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Give Hispanics Voice
September 24, 2001
Our position: Redistricting plans for the city of Orlando and the School Board fall short.
In Orlando city limits, Hispanics comprise more than 17 percent of the population. Yet, on the Orlando City Commission, there is no one with a full grasp of the cultural, social and economic challenges that Hispanic people face.
In Orange County public schools, more than one-fifth of the students are Hispanic. But there is no Hispanic on the seven-member School Board, which establishes policy and sets budget priorities. A Hispanic School Board member is badly needed to help the district craft more effective policies for teaching students who have limited English and to address dropout problems affecting Hispanic students.
Hispanics are a vital part of this vibrant community. They live here. They work here. They pay their taxes here. They vote here. Yet the Orange County Commission is the only major governmental body with a representative who has Hispanic roots.
The Hispanic community deserves to have more say in how this community runs. Its ability to be heard clearly, and possibly elect more officials, is controlled by the City Commission and the School Board. Those bodies approve the district lines that are redrawn every 10 years based on the latest Census figures. Changing the district lines does not guarantee that a Hispanic would be elected. But it ensures that anyone seeking office in those districts would have to take seriously the concerns of Hispanic voters.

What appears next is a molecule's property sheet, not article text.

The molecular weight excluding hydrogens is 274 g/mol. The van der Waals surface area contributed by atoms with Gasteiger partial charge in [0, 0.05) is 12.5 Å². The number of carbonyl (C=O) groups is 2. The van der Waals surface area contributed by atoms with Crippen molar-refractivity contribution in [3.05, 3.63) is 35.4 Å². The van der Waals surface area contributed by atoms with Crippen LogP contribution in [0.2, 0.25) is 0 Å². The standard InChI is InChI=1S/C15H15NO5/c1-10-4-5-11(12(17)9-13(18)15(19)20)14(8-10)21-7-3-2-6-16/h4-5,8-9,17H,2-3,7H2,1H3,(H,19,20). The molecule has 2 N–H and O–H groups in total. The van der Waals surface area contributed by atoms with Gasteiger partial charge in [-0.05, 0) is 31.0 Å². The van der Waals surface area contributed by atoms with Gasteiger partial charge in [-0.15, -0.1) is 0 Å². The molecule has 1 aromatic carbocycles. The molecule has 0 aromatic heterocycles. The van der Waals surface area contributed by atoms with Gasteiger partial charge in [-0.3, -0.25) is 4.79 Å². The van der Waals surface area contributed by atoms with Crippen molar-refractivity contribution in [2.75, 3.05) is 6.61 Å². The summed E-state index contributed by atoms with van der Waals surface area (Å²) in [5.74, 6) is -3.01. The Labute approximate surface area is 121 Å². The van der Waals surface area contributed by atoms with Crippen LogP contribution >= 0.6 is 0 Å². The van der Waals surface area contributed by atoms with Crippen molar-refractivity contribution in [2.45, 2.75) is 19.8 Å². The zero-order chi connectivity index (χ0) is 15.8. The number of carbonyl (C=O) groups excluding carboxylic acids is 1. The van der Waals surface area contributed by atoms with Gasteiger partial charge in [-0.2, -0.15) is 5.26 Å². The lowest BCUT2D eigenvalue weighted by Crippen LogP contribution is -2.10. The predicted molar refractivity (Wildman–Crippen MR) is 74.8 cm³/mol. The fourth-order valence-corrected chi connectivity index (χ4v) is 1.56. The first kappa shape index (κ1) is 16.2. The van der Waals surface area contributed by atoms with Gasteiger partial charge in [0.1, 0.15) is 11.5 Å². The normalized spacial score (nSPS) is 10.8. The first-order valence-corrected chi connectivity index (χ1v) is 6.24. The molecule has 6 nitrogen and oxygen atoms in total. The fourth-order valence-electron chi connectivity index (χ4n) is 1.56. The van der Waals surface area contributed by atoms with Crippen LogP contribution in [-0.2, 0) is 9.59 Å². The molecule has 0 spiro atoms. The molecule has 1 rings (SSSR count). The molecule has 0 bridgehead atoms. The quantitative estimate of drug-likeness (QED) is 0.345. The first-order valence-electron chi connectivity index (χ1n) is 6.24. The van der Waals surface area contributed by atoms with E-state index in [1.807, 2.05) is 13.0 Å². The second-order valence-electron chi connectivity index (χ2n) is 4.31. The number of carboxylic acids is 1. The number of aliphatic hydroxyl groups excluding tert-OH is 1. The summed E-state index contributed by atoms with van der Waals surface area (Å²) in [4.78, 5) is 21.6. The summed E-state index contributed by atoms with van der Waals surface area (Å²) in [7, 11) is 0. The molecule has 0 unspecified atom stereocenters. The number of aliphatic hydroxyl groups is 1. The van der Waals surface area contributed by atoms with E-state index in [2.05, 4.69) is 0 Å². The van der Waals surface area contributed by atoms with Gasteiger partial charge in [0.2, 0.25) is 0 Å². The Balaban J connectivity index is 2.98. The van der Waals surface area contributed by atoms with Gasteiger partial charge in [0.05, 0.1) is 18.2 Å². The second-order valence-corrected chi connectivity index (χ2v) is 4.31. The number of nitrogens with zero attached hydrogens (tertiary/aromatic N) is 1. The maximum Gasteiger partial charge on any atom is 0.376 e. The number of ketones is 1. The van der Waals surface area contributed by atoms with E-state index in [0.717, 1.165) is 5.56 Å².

The leading plans that have been presented for approval don't go far enough. Indeed the Orlando City Commission district map, which is up for final approval today, represents a step backward. On that map in east Orlando's District 2, where there is the largest concentration of Hispanic residents, the proposed new boundaries reduce the district's Hispanic population from 40 percent to 38 percent.
The leadership of the steering committee that drafted the boundaries insists that reducing the concentration of Hispanic residents, many of them apartment dwellers, won't hurt. But the 2000 presidential election proved that every percent counts.
The school-district boundary proposals were only slightly better. On the existing map, District 2, in east Orange, has the largest Hispanic population, 30 percent. The best-case scenario presented on three redistricting proposals would create a district that is 34 percent Hispanic.
With 168,000 Hispanic residents in Orange County, there certainly should be a way to create a district where at least 40 percent of the people are Hispanic. Redistricting maps should not be incumbent protection acts.
None of the school district plans, nor the Orlando City Commission boundaries, should be approved. Fairness demands giving Hispanic voters a strong voice. Leaving a large segment of the population underrepresented is a disservice to the entire community. The lack of representation breeds frustration and makes it more difficult to address critical issues in the community.